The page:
Young people accused of crimes in Colorado are guaranteed access to a defense attorney under a bill signed into law by Gov. John Hickenlooper on Wednesday.
It has been more than four decades since the U.S. Supreme Court ruled that children have a right to counsel.
Colorado courts see more than 9,000 juvenile cases a year, but in recent years, nearly half of the young defendants did not have a lawyer.
With this new law, Colorado joins a nationwide effort, Kim Dvorchak says.
Dvorchak is the executive director for the Colorado Juvenile Defender Coalition, a nonprofit which lobbied hard for the legislation.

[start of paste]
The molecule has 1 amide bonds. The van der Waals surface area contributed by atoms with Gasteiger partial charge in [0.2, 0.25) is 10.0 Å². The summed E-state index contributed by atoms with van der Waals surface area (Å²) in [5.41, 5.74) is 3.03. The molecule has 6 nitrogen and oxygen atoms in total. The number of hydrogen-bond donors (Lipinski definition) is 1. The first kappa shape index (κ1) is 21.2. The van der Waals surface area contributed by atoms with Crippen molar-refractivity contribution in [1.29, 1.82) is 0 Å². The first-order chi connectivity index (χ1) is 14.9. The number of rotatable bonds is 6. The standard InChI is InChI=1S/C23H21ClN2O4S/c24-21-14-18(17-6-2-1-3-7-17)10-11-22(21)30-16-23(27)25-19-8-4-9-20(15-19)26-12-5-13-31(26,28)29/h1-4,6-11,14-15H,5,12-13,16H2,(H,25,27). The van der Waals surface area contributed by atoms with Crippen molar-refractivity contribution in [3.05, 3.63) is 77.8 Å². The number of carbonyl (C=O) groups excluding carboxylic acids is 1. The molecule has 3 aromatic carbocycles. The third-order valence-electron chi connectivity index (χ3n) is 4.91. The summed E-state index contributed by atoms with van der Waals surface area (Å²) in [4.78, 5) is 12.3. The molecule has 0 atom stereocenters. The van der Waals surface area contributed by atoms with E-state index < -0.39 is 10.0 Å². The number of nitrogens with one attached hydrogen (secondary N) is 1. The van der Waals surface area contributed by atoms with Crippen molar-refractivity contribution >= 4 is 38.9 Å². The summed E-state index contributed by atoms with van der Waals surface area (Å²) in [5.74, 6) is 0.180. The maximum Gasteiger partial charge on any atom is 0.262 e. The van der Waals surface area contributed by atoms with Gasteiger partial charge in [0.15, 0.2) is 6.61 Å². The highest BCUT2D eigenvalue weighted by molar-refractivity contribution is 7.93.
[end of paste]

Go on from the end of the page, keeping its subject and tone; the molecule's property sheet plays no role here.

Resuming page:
"There’s a national movement to ensure the right to counsel for children, particularly at initial hearings where significant decisions are made that really set the stage for the course of the case," she says.
The new law provides for a public defender for families who don’t hire a private attorney, or for children in state custody.
The bill passed in the Legislature with bi-partisan support.
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